That's it. This was just an interesting revelation and hence it's here. Continue with the faral hogging.

Travel Ink! Update #7

29-10-2016 09:30 PM: 

Hello once again. Sorry I skipped yesterday's update. There wasn't anything much to say plus i was feeling low so it would've been an unhappy update but hey! I'm back with tomato ka bharta and off-white rice to make up for the sins of my past (creepy.. Sorry about that)

We finally started cooking on our own. Maggi for breakfast, it was a bit rubbery but somehow everything we cook in this induction cooker tastes a wee bit weird. I forgot what we had for lunch but for dinner (which is the most interesting part of the day), we tried to cook a tomato bharta. The original plan was that Devshri will cook while I (the patriarchal husband) will sit and finish up my essay but due to an unexpected turn of events which might have involved Devshri cutting her thumb (not like Eklavya though), I ended up coughing in front of this pile of tomatoes and weird spices. To be very honest, (Devshri don't kill me), I was skeptical about this random mixture of this grocery paraphernalia Devshit was ordering me to put in, till the very end. I mean how can a pinch of turmeric, black pepper, salt and a tad bit of frying turn ugly, squishy tomatoes into an edible companion with off-white, super cheap rice? But guess what! I was wrong, like I always am! *Dramatic bow*

And I won't forget to mention the super sweet housekeeper who has trangressed each of my stereotypical beliefs about evil landlords. She's made me turmeric chai for my ghasa, and rotis and sabzi because she is sure that if she doesn't we will die of food poisoning. (*Whispers* when we made her taste our masterchef worthy bharta, she thought it was a chatni. I was more than hurt but anyway)
Apart from the nonsensical ramblings, I feel this trip is turning into so much more than I bargained for. I thought this would just be a mere échappée from the rat race with lesser fire crackers but turns out this is giving shape and size to my otherwise colourless, shapeless plateau of life. So enough for today and for you Whatsapp addicts, I'm going to introduce you'll to a new Tibetan phrase each day so there is atleast something for you'll to take away and also as a thank you for reading these super long things. So for today it's "De show" which means 'Come Here' because I wish you'll would come here to meet the people and to huff and puff while climbing up the temple stairs. Okay shush now. Bye bye!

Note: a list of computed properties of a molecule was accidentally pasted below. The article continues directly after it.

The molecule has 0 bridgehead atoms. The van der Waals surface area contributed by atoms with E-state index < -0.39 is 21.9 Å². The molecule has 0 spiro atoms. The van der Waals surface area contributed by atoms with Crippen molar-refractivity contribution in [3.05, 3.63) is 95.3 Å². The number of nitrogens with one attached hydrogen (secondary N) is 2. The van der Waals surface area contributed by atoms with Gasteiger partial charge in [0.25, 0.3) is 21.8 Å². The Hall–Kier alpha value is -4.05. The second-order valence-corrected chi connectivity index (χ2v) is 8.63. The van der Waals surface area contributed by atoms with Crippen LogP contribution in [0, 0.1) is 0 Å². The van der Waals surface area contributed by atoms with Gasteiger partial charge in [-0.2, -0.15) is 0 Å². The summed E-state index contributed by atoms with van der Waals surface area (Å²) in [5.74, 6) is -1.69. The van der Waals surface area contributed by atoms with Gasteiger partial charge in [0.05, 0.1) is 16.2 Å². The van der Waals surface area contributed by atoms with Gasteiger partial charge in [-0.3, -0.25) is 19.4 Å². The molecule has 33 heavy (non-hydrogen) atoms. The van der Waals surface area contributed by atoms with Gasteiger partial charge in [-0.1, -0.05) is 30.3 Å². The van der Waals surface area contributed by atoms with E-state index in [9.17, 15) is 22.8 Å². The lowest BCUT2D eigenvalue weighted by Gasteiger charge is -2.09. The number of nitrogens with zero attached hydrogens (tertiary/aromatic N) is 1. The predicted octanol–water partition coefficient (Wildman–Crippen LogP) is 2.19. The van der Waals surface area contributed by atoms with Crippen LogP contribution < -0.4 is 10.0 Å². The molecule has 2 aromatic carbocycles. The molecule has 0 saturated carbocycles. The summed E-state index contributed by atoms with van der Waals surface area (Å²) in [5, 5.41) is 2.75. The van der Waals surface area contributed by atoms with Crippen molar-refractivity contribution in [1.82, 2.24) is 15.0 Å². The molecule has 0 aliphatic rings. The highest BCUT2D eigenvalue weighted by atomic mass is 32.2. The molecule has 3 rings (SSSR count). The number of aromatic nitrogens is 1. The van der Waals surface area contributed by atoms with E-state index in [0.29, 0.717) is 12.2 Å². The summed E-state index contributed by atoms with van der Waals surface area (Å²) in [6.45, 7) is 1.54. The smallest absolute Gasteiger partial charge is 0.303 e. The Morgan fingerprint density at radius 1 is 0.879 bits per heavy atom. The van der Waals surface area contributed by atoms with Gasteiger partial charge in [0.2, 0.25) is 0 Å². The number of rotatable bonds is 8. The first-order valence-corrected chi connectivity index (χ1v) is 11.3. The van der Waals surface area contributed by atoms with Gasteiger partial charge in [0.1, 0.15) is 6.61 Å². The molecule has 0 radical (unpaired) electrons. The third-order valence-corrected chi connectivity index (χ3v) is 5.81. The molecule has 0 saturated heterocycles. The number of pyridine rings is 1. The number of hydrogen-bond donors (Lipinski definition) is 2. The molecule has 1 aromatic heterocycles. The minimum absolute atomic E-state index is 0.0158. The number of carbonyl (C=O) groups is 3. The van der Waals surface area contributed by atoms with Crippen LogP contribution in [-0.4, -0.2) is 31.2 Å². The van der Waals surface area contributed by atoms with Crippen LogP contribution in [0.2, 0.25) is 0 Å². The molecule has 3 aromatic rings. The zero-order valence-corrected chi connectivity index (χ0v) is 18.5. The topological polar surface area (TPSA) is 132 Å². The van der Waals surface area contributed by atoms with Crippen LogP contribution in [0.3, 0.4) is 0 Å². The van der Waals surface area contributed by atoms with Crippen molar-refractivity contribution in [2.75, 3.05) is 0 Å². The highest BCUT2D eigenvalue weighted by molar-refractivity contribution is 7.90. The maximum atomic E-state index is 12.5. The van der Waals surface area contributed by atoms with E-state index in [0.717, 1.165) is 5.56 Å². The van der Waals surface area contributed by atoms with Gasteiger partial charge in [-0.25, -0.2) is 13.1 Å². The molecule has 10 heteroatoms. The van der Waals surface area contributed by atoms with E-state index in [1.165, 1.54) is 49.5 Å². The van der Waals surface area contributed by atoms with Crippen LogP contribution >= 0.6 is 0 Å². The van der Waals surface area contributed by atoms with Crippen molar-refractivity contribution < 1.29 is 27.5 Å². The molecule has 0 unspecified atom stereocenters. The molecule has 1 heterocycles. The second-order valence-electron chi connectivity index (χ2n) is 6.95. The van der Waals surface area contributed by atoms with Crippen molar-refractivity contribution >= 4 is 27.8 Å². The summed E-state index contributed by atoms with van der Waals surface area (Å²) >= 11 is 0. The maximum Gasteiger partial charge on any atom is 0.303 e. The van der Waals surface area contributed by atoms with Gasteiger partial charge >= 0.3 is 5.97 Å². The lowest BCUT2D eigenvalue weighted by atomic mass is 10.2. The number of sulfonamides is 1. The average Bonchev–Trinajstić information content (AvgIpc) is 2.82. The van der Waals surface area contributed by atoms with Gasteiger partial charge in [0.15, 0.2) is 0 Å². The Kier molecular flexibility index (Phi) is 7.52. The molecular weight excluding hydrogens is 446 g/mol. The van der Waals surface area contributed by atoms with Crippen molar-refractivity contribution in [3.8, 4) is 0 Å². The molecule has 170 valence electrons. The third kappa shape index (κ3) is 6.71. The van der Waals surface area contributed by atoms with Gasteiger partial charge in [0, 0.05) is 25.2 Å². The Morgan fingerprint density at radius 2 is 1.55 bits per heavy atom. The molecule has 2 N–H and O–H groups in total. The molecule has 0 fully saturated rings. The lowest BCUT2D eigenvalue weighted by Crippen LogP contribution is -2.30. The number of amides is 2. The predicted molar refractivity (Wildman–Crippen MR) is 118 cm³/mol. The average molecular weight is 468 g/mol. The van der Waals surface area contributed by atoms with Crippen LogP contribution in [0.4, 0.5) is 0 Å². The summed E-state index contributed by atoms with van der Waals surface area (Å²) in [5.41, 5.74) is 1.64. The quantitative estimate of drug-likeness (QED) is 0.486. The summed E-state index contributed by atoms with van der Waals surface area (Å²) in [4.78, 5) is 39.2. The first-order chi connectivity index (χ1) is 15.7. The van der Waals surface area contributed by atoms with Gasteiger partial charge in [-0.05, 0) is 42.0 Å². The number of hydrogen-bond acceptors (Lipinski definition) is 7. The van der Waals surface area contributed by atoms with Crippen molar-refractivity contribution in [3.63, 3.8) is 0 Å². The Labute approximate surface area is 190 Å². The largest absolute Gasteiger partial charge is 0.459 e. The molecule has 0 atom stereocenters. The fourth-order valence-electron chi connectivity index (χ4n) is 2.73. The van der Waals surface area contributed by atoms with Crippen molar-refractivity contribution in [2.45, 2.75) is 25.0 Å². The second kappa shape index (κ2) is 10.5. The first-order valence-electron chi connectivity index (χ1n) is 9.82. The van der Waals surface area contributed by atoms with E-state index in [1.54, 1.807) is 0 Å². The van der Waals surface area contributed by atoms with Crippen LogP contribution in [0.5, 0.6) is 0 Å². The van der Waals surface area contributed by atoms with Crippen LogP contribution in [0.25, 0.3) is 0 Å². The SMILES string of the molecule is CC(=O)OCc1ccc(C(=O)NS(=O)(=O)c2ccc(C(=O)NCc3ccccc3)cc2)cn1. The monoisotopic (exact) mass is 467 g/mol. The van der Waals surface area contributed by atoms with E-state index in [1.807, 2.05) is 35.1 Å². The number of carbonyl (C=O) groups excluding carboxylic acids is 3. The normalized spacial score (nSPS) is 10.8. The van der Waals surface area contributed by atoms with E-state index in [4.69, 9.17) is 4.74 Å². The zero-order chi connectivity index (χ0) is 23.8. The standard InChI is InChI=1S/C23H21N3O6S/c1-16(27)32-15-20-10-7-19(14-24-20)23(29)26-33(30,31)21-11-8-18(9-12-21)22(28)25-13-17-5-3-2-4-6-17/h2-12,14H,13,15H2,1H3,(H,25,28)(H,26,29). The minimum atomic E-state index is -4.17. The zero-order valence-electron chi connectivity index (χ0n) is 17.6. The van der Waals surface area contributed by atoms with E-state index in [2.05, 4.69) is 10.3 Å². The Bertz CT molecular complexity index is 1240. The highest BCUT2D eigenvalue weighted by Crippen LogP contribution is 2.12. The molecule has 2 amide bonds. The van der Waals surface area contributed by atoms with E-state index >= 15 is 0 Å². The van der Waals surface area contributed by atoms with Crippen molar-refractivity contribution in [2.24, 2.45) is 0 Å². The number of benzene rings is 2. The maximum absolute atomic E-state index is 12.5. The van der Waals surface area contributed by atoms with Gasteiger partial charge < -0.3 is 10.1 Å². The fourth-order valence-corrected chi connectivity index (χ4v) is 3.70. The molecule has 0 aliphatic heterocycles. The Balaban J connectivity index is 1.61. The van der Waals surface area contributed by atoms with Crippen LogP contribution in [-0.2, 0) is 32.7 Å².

Travel Ink! Update #6

28-10-2016 07:02 AM: 

Update! First day at the nursery. Can we all take a moment to talk about how adorable children are?
So we took care of 30 babies, aged from 9 months to 3 years, with 3 permanent teachers who talked about us not so discreetly. The kids talked in Tibetan and we were reduced to saying Tashi Delek and Ma Chi and Ma De and De Show. Basically the kids probably thought we were stupid.
But whatever. The most heart melting moment was when a baby boy came up to me and hugged me tight for no reason whatsoever.
So we endured 4 hours of kids. By the end of it, my hands were spotted with pee, boogers, saliva, dried baby food and other questionable liquids from various orifices of their tiny bodies.